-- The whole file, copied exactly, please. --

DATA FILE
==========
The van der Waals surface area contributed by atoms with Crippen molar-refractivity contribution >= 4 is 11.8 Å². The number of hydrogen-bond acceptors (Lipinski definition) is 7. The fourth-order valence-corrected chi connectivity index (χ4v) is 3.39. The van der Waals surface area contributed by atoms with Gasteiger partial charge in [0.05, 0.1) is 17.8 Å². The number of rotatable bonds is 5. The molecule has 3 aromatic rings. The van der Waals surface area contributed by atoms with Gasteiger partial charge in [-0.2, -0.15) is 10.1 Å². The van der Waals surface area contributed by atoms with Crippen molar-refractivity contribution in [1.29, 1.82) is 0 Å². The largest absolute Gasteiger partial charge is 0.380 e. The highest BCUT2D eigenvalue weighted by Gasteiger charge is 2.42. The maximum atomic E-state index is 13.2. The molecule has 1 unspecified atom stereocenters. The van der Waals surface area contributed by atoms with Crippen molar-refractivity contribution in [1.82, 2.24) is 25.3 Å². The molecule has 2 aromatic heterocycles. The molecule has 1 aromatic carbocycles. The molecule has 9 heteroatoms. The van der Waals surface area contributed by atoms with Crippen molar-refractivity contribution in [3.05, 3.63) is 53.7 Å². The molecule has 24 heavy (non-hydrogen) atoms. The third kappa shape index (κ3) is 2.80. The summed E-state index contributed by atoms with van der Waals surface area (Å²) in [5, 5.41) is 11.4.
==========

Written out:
The van der Waals surface area contributed by atoms with Crippen molar-refractivity contribution >= 4 is 11.8 Å². The number of hydrogen-bond acceptors (Lipinski definition) is 7. The fourth-order valence-corrected chi connectivity index (χ4v) is 3.39. The van der Waals surface area contributed by atoms with Gasteiger partial charge in [0.05, 0.1) is 17.8 Å². The number of rotatable bonds is 5. The molecule has 3 aromatic rings. The van der Waals surface area contributed by atoms with Gasteiger partial charge in [-0.2, -0.15) is 10.1 Å². The van der Waals surface area contributed by atoms with Crippen molar-refractivity contribution in [1.29, 1.82) is 0 Å². The largest absolute Gasteiger partial charge is 0.380 e. The highest BCUT2D eigenvalue weighted by Gasteiger charge is 2.42. The maximum atomic E-state index is 13.2. The molecule has 1 unspecified atom stereocenters. The van der Waals surface area contributed by atoms with Crippen molar-refractivity contribution in [1.82, 2.24) is 25.3 Å². The molecule has 2 aromatic heterocycles. The molecule has 1 aromatic carbocycles. The molecule has 9 heteroatoms. The van der Waals surface area contributed by atoms with Crippen molar-refractivity contribution in [3.05, 3.63) is 53.7 Å². The molecule has 24 heavy (non-hydrogen) atoms. The third kappa shape index (κ3) is 2.80. The summed E-state index contributed by atoms with van der Waals surface area (Å²) in [5, 5.41) is 11.4.